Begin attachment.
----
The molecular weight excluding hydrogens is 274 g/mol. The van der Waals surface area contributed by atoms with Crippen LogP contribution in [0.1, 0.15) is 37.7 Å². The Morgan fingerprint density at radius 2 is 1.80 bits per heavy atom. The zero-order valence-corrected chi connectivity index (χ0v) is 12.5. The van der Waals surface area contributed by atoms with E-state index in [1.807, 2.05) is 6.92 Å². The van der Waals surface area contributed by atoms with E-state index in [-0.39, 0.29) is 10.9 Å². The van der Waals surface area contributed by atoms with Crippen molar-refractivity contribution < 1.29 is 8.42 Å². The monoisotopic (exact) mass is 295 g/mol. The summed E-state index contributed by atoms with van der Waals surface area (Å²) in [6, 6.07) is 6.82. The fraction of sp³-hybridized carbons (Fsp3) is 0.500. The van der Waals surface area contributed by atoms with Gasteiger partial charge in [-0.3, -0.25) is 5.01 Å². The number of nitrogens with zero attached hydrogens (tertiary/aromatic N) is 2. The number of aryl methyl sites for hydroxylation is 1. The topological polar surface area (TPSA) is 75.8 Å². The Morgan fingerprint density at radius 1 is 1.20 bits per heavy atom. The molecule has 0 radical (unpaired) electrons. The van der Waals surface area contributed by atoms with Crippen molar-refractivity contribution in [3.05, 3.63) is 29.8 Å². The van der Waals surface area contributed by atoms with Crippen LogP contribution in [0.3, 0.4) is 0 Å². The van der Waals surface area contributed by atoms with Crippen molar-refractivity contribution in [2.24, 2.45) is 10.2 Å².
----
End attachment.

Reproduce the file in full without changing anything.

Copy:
The molecular weight excluding hydrogens is 274 g/mol. The van der Waals surface area contributed by atoms with Crippen LogP contribution in [0.1, 0.15) is 37.7 Å². The Morgan fingerprint density at radius 2 is 1.80 bits per heavy atom. The zero-order valence-corrected chi connectivity index (χ0v) is 12.5. The van der Waals surface area contributed by atoms with E-state index in [1.807, 2.05) is 6.92 Å². The van der Waals surface area contributed by atoms with E-state index in [-0.39, 0.29) is 10.9 Å². The van der Waals surface area contributed by atoms with Crippen molar-refractivity contribution < 1.29 is 8.42 Å². The monoisotopic (exact) mass is 295 g/mol. The summed E-state index contributed by atoms with van der Waals surface area (Å²) in [6, 6.07) is 6.82. The fraction of sp³-hybridized carbons (Fsp3) is 0.500. The van der Waals surface area contributed by atoms with Gasteiger partial charge in [-0.3, -0.25) is 5.01 Å². The number of nitrogens with zero attached hydrogens (tertiary/aromatic N) is 2. The number of aryl methyl sites for hydroxylation is 1. The topological polar surface area (TPSA) is 75.8 Å². The Morgan fingerprint density at radius 1 is 1.20 bits per heavy atom. The molecule has 0 radical (unpaired) electrons. The van der Waals surface area contributed by atoms with Crippen molar-refractivity contribution in [3.05, 3.63) is 29.8 Å². The van der Waals surface area contributed by atoms with Crippen LogP contribution in [0.3, 0.4) is 0 Å². The van der Waals surface area contributed by atoms with Crippen molar-refractivity contribution in [2.24, 2.45) is 10.2 Å².